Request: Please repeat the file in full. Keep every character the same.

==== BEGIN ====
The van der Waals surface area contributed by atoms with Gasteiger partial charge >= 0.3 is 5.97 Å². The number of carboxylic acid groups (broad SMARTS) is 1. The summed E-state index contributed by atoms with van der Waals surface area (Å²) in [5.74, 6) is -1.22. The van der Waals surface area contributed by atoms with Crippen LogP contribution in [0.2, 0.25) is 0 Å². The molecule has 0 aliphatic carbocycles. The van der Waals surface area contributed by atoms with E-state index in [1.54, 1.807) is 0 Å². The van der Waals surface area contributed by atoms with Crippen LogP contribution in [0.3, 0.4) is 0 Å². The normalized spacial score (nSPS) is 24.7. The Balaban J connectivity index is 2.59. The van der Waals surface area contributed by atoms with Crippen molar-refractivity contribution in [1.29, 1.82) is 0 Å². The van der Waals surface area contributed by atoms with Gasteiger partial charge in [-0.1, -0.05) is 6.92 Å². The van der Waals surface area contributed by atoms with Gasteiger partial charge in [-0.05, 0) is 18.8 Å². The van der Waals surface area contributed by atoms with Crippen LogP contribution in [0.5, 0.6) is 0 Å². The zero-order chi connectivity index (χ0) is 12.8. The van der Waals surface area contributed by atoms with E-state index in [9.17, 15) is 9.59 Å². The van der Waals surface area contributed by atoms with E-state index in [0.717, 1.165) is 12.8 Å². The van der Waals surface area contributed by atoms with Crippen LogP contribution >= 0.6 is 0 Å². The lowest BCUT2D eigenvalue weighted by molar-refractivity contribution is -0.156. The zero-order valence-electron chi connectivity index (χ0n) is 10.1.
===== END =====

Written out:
The van der Waals surface area contributed by atoms with Gasteiger partial charge >= 0.3 is 5.97 Å². The number of carboxylic acid groups (broad SMARTS) is 1. The summed E-state index contributed by atoms with van der Waals surface area (Å²) in [5.74, 6) is -1.22. The van der Waals surface area contributed by atoms with Crippen LogP contribution in [0.2, 0.25) is 0 Å². The molecule has 0 aliphatic carbocycles. The van der Waals surface area contributed by atoms with E-state index in [1.54, 1.807) is 0 Å². The van der Waals surface area contributed by atoms with Crippen LogP contribution in [0.3, 0.4) is 0 Å². The normalized spacial score (nSPS) is 24.7. The Balaban J connectivity index is 2.59. The van der Waals surface area contributed by atoms with Crippen molar-refractivity contribution in [1.29, 1.82) is 0 Å². The van der Waals surface area contributed by atoms with Gasteiger partial charge in [-0.1, -0.05) is 6.92 Å². The van der Waals surface area contributed by atoms with Gasteiger partial charge in [-0.05, 0) is 18.8 Å². The van der Waals surface area contributed by atoms with Crippen LogP contribution in [0.5, 0.6) is 0 Å². The zero-order chi connectivity index (χ0) is 12.8. The van der Waals surface area contributed by atoms with E-state index in [9.17, 15) is 9.59 Å². The van der Waals surface area contributed by atoms with E-state index in [0.717, 1.165) is 12.8 Å². The van der Waals surface area contributed by atoms with Crippen LogP contribution >= 0.6 is 0 Å². The lowest BCUT2D eigenvalue weighted by molar-refractivity contribution is -0.156. The zero-order valence-electron chi connectivity index (χ0n) is 10.1.